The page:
Children should be able to withdraw from religious classes but not sex education, says UN committee

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Sex education lessons for adolescents should be mandatory but children of all ages should be allowed to opt out of religious classes, a UN committee has told the UK.

The UN Committee on the Rights of the Child (CRC), in recommendations published on Friday, said that faith schools and parents should not have any right to opt out of sex education.

It advised that in the case of adolescents, UK and Northern Ireland governments should "integrate comprehensive, age-appropriate and evidence-based education on sexual and reproductive health into mandatory school curricula at all levels of education and into teacher training, and ensure that it includes education on sexual diversity, sexual and reproductive health rights, responsible sexual behaviour and violence prevention, without the possibility for faith-based schools or parents to opt out of such education".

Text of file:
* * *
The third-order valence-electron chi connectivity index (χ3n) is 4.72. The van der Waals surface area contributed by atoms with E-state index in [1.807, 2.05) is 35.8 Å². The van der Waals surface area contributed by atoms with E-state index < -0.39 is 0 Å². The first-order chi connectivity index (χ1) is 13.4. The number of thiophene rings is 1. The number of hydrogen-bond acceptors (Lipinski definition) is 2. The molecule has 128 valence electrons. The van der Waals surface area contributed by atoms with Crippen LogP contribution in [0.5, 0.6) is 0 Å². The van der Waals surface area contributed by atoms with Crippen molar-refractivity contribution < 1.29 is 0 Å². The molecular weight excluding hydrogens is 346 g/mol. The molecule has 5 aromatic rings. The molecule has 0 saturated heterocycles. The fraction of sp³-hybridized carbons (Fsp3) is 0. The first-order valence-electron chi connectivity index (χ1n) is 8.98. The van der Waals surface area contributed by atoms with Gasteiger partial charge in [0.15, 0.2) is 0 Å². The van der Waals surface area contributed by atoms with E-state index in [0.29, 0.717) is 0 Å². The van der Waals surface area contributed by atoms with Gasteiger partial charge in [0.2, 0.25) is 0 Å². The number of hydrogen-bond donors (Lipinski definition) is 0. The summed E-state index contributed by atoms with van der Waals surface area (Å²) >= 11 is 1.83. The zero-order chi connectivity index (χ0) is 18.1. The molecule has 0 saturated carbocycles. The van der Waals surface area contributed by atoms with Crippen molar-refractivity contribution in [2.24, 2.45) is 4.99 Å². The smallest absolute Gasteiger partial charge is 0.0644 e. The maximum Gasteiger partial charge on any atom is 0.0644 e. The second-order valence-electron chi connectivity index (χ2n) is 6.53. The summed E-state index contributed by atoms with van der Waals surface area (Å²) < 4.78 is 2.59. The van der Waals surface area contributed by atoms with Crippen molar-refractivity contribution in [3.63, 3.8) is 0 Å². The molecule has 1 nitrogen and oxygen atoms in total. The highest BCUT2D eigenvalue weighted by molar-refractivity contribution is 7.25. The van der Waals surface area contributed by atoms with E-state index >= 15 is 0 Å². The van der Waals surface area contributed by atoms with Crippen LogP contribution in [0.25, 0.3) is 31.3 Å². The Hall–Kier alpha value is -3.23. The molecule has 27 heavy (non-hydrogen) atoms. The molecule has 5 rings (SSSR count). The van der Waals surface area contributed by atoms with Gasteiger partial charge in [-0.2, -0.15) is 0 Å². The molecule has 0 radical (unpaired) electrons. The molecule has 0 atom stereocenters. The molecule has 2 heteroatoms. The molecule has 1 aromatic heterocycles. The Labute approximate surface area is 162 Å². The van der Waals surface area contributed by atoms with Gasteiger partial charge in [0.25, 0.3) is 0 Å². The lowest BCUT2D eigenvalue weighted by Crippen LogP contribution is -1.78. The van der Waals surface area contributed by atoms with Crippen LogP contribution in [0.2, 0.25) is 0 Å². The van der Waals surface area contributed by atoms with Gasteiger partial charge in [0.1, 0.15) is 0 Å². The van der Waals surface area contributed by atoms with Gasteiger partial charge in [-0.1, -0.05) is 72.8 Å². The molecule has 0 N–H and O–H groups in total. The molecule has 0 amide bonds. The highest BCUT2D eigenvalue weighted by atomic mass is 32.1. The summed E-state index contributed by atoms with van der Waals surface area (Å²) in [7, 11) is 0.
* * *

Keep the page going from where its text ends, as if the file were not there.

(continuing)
They should also repeal laws making attendance in collective worship compulsory while introducing statutory guidance "to ensure the right of all children, including children under 16 years of age, to withdraw from religious classes without parental consent".

According to the CRC report, schools in England should be prevented from using religion as an admission criteria.

The RE syllabus in Northern Ireland should be revised "to include education on and respect for a diversity of religions", the CRC said.

Relationships education has been compulsory in English schools since September 2020. Sex education is taught in secondary schools and parents have the right to withdraw their children up until three terms before their 16th birthday, after which time the child has the right to opt in.

The recommendations were made by the CRC in its concluding observations on the combined sixth and seventh reports of the United Kingdom of Great Britain and Northern Ireland.